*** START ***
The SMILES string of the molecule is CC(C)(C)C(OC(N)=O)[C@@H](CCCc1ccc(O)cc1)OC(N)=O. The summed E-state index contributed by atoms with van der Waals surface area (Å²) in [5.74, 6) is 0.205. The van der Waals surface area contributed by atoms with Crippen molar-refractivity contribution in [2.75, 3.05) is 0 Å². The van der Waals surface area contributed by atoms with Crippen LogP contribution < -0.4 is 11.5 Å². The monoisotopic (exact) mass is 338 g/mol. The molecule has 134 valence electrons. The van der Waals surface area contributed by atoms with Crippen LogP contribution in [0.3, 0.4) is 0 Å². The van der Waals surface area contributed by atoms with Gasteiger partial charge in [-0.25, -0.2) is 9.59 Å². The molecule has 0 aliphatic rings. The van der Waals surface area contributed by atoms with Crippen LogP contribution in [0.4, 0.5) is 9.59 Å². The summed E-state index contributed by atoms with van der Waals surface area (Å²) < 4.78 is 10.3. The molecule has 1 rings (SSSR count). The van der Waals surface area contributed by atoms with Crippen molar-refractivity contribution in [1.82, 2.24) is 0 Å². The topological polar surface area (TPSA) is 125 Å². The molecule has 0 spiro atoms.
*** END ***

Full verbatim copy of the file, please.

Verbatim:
The SMILES string of the molecule is CC(C)(C)C(OC(N)=O)[C@@H](CCCc1ccc(O)cc1)OC(N)=O. The summed E-state index contributed by atoms with van der Waals surface area (Å²) in [5.74, 6) is 0.205. The van der Waals surface area contributed by atoms with Crippen molar-refractivity contribution in [2.75, 3.05) is 0 Å². The van der Waals surface area contributed by atoms with Crippen LogP contribution < -0.4 is 11.5 Å². The monoisotopic (exact) mass is 338 g/mol. The molecule has 134 valence electrons. The van der Waals surface area contributed by atoms with Crippen LogP contribution in [0.3, 0.4) is 0 Å². The van der Waals surface area contributed by atoms with Gasteiger partial charge in [-0.25, -0.2) is 9.59 Å². The molecule has 0 aliphatic rings. The van der Waals surface area contributed by atoms with Crippen LogP contribution in [0.4, 0.5) is 9.59 Å². The summed E-state index contributed by atoms with van der Waals surface area (Å²) < 4.78 is 10.3. The molecule has 1 rings (SSSR count). The van der Waals surface area contributed by atoms with Crippen molar-refractivity contribution in [1.82, 2.24) is 0 Å². The topological polar surface area (TPSA) is 125 Å². The molecule has 0 spiro atoms.